IMF Official: Greece Will Need Third Bailout - (online.wsj.com) Greece will need a third bailout package from the euro zone, and the country's European creditors will have to find the money for it, according to a senior International Monetary Fund official. "Greece will require additional financing, which may take the form either of official-sector involvement or of additional loans, hopefully on more favorable terms," Thanos Catsambas, an IMF alternate executive director, who represents Greece at the Fund's board, said in an interview. Mr. Catsambas is an IMF veteran with experience of Fund programs in Europe, Asia, Latin America and the Middle East.
Shadow Bankers Vanishing Leave China Victims Seeing Scams - (www.bloomberg.com) To live out his retirement years, He Zhongkui was counting on steady income from an investment that promised interest payments five times higher than what he could earn in a Chinese bank. Now He, a 62-year-old former municipal official in Wenzhou who rides a rusty bicycle, is cutting back on food and gasoline, having found himself one of a growing number of victims of China’s nebulous world of shadow banking. A “friend,” who he said had been paying him 2,400 yuan($379) a month after He gave him one-third of his 600,000-yuan life savings to invest in real estate, suddenly disappeared. So did the payments and principal. “I called, but the number was no longer in existence,” said He, who worked for the Water Resources Bureau in Wenzhou, a city of 9 million people on China’s east coast. “I went to his home, but nobody was there. “I was even invited to his daughter’s wedding, for heaven’s sake. It was all a scam.” China’s slowest economic growth in three years and a slumping property market, where many so-called shadow-banking investments are parked, are squeezing millions of Chinese who have invested the money of friends and acquaintances chasing higher yields to honor those payments.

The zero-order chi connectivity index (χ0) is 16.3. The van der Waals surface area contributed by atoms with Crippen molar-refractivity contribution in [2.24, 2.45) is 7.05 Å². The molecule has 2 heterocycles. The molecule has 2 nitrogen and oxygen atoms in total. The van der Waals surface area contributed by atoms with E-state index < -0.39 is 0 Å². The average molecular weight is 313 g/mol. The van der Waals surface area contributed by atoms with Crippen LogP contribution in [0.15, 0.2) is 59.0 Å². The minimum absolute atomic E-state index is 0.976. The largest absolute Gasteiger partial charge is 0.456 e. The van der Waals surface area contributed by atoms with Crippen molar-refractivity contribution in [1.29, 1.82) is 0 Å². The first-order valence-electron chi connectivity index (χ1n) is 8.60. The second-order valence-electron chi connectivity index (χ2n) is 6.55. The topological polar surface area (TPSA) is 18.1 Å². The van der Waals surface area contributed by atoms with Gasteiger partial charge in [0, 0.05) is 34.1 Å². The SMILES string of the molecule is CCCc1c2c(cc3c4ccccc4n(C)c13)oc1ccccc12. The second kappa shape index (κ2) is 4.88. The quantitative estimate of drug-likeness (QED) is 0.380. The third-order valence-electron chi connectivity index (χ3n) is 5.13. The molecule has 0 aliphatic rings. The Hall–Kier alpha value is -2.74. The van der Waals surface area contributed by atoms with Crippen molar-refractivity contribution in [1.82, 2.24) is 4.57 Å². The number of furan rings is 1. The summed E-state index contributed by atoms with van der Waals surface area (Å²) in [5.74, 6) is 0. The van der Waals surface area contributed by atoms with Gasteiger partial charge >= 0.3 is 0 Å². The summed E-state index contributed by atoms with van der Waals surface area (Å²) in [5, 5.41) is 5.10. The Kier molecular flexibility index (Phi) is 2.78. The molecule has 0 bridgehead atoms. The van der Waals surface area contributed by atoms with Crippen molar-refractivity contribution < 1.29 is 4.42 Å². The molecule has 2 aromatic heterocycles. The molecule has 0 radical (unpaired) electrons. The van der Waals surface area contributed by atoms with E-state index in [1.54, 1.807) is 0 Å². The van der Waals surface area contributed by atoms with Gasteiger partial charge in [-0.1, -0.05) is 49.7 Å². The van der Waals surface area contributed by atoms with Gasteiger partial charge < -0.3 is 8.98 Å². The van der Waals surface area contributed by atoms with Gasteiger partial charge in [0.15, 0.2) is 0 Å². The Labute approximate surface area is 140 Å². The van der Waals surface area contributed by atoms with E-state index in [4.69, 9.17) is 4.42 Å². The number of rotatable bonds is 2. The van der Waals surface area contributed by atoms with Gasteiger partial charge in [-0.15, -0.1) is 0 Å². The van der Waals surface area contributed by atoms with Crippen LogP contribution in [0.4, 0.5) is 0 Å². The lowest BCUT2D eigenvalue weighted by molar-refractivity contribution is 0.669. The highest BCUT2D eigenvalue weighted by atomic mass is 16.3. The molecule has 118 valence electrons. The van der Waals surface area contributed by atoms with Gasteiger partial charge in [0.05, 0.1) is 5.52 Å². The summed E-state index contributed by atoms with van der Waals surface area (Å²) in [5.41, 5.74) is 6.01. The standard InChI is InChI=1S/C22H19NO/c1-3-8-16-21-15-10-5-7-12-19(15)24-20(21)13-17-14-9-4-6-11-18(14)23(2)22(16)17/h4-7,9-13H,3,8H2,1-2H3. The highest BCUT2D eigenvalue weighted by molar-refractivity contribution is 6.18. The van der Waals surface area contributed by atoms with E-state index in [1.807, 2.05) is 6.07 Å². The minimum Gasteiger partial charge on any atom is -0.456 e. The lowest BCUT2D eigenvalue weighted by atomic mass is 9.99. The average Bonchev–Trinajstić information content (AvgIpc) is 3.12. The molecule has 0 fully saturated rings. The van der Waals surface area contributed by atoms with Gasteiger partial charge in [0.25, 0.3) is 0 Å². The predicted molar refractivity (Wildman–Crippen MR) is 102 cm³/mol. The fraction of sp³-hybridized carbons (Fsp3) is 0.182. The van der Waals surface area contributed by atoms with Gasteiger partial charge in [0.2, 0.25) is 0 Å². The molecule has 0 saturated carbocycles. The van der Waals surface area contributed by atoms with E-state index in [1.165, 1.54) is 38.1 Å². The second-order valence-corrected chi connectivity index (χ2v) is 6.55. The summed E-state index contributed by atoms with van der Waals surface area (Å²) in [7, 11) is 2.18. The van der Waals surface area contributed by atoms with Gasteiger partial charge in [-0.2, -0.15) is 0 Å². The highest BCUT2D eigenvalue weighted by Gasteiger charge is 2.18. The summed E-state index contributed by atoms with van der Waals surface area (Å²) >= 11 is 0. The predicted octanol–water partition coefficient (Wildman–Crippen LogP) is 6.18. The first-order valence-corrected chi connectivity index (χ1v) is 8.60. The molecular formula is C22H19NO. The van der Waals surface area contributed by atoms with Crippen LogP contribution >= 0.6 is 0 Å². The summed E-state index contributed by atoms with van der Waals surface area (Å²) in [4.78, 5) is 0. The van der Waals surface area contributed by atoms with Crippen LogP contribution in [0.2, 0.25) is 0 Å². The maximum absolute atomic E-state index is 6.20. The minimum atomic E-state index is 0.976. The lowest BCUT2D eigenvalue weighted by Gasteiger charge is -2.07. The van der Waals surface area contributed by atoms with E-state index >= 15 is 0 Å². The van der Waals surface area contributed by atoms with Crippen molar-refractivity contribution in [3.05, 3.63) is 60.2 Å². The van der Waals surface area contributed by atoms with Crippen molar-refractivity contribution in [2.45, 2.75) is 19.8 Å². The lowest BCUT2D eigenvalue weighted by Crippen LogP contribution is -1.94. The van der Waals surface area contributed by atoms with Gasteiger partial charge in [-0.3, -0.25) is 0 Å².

Census: Middle class shrinks to an all-time low - (www.washingtonpost.com) The vise on the middle class tightened last year, driving down its share of the income pie as the number of Americans in poverty leveled off and the most affluent households saw their portion grow, new census data released Wednesday showed. Income inequality increased by 1.6 percent, the Census Bureau said in its annual report on poverty, income and health insurance. This was the biggest one-year increase in almost two decades and suggested that a trend in place since the late 1970s was picking up steam. As a snapshot of a nation recovering from one of its worst recessions ever, the census report had both shadows and highlights. Median household income declined $777, to $50,054 before taxes. But the poverty rate, which many experts had predicted would rise to rates unseen in nearly half a century, inched down a hair to 15 percent, a decline of about 100,000 people.
Spain Calls Europe’s Bluff as Region’s Debt Crisis Eases - (www.cnbc.com) Europe's four-year old debt crisis seems to be in remission. Dutch votersbacked pro-euro parties in Wednesday's poll, the German Constitutional Court gave the go-ahead for the region's permanent bailout fund and the European Central Bank's (ECB) latest bond program seems to be working, even before it's begun. Yields on Spanish and Italian bonds have fallen, the euro is at its strongest in four months against the dollar and European stocks are trading at their highest in almost a month. The turnaround has been so dramatic that it's allowed Spain, one of the most badly affected countries, to suggest that it may not need aid after all.
Schaeuble Cautions Spain Against Aid Bid in Poke at France - (www.bloomberg.com) German Finance Minister Wolfgang Schaeuble discouraged Spain from seeking a full international bailout, saying another request for outside aid risked a fresh round of financial-market turmoil. “I’m not in the camp that says ‘take the money,’” Schaeuble said in an interview in Berlin today when asked about French moves to press Spanish Prime Minister Mariano Rajoy’s government to ask for more aid. Spain “would be daft” to ask for a bailout on top of the 100 billion euros ($129 billion) for its banks if it didn’t need it. European policy makers are at odds over Spain as Rajoy stalls on whether to request more aid from the euro-area rescue funds and potentially win European Central Bank help to lower borrowing costs. France is pressing Spain to request help to contain the euro-area crisis almost three years after it emerged in Greece, three people familiar with negotiations said yesterday.